Who founded economics? If you ask westerners, they will mostly proclaim it was Adam Smith when he wrote Wealth of Nations. But, if you ask Dr. Balbir Singh SIhag, he would say it was Kautilya. What a wonderful topic for an Honors Fellowship! Why not study the matter for yourself by closely reading Dr. Sihag's book - Kautilya: The True Founder of Economics and get passionate about reading Smith's Wealth of Nations. Find a mentor to work with on this. Focus for 91 hours. Make a public presentation of your findings. If you want to pursue this topic with a vengeance, the Honors College will buy you a copy of both books.
An ideal topic for an economics major. But, any major can engage. Why not? Breadth and depth. It is a matter of joy and focus. No need to be a senior. You could be walking in the UMass Lowell front door for the first time in September.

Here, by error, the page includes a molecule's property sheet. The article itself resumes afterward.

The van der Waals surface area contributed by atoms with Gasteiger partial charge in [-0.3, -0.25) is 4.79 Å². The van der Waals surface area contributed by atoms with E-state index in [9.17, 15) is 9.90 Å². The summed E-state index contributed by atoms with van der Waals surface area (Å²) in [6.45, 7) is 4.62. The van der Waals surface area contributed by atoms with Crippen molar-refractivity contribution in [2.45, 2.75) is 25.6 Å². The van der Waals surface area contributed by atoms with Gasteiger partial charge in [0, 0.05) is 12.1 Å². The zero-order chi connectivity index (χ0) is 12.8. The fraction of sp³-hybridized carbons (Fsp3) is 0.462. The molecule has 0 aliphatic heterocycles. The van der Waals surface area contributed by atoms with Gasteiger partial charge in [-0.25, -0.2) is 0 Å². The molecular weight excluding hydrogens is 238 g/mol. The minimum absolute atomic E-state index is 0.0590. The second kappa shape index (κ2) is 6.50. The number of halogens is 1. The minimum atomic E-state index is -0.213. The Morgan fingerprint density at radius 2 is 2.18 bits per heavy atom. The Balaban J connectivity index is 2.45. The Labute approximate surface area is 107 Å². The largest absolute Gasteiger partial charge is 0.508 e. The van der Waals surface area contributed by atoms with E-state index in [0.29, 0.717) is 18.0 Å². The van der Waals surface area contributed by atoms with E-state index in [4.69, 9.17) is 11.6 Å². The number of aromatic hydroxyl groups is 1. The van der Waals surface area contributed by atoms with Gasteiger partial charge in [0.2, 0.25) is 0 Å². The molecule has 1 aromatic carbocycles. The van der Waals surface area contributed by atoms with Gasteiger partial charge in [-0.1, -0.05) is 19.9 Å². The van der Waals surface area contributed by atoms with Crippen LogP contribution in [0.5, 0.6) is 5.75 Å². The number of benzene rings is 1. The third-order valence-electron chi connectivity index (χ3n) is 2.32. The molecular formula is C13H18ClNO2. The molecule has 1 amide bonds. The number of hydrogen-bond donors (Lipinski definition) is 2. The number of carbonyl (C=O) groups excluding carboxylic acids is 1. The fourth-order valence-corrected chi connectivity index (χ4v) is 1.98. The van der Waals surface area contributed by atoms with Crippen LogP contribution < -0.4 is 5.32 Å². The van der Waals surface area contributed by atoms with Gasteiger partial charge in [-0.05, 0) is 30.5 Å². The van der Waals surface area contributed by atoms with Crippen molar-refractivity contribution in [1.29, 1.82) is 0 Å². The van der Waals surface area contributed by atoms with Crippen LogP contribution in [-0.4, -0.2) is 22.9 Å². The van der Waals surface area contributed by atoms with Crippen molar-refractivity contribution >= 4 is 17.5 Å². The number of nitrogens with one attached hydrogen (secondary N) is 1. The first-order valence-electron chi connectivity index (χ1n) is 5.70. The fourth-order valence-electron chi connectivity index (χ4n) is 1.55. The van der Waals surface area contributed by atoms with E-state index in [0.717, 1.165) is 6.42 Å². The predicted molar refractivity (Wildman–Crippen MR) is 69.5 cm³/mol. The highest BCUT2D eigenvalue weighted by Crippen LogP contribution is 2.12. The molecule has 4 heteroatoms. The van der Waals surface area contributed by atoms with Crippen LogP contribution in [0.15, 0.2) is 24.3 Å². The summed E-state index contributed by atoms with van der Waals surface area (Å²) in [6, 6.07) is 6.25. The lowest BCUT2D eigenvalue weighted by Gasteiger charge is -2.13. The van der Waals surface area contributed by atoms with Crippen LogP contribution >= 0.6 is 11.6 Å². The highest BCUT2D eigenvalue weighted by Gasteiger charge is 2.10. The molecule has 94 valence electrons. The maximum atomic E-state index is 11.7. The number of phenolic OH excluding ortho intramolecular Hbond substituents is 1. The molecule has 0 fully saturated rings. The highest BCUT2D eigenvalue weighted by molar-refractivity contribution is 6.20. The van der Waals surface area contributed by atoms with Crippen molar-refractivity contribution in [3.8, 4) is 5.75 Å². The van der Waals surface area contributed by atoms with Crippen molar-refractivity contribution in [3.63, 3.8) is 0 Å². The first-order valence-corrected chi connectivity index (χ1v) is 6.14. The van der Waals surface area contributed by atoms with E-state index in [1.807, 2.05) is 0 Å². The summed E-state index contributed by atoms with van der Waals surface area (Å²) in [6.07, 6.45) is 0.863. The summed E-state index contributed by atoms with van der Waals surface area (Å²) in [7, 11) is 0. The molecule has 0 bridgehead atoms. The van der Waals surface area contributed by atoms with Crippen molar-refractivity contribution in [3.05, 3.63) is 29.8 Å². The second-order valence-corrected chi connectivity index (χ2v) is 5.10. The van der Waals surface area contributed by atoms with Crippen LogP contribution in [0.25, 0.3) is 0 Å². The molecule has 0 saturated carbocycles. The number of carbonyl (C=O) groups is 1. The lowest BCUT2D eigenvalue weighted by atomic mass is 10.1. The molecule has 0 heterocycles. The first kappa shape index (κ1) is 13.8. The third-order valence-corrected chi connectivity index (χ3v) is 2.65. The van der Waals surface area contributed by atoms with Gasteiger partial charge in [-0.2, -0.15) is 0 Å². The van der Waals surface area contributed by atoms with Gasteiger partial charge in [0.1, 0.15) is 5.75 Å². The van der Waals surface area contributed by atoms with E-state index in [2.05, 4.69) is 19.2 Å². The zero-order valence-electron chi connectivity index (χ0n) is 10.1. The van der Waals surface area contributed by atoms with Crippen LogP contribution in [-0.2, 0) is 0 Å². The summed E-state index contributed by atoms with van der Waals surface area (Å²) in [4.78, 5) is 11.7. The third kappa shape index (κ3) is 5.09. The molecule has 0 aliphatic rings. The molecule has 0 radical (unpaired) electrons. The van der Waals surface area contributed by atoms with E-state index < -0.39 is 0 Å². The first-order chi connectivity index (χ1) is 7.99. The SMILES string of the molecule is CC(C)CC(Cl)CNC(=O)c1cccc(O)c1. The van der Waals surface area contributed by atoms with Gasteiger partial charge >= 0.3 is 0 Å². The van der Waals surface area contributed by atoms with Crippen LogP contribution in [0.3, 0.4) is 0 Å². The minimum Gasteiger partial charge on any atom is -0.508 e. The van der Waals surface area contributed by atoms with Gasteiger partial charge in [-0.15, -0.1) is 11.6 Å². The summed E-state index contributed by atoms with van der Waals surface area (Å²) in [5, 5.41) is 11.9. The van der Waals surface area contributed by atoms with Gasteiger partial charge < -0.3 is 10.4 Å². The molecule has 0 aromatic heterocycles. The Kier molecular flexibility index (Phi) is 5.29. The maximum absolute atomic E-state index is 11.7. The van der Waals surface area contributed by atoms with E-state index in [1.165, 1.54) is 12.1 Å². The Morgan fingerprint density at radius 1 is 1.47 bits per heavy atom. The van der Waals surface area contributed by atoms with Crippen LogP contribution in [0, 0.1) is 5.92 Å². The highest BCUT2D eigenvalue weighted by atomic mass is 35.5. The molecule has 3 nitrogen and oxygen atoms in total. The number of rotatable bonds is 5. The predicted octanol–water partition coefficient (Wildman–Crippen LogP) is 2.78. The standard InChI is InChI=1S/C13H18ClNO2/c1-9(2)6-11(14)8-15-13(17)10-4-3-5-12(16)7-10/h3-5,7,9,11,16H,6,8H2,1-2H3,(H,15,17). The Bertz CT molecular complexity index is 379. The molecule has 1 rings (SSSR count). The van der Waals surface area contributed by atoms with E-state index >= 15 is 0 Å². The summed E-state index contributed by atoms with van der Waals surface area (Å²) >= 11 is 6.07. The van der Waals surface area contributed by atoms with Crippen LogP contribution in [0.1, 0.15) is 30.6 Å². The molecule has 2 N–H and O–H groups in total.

THIS FELLOWSHIP IS CLOSED. FOUR STUDENTS HAVE ALREADY BEEN AWARDED THIS FELLOWSHIP.
This fellowship is currently closed. Students have already been awarded.
The student who receives the Marina and Larry Whittier Honors College Fellowship will read, view, and discuss materials that explore the role of small government in society. The material to be read is a blend of non-fiction and fiction. The student will read a minimum of 100 hours spread over time. The Honors Fellowship Mentor is Jim Canning. The student would be expected to meet weekly with Jim to discuss and possibly present what they have read. Meetings are likely to be held on Fridays in the Honor Suite (O'Leary 300).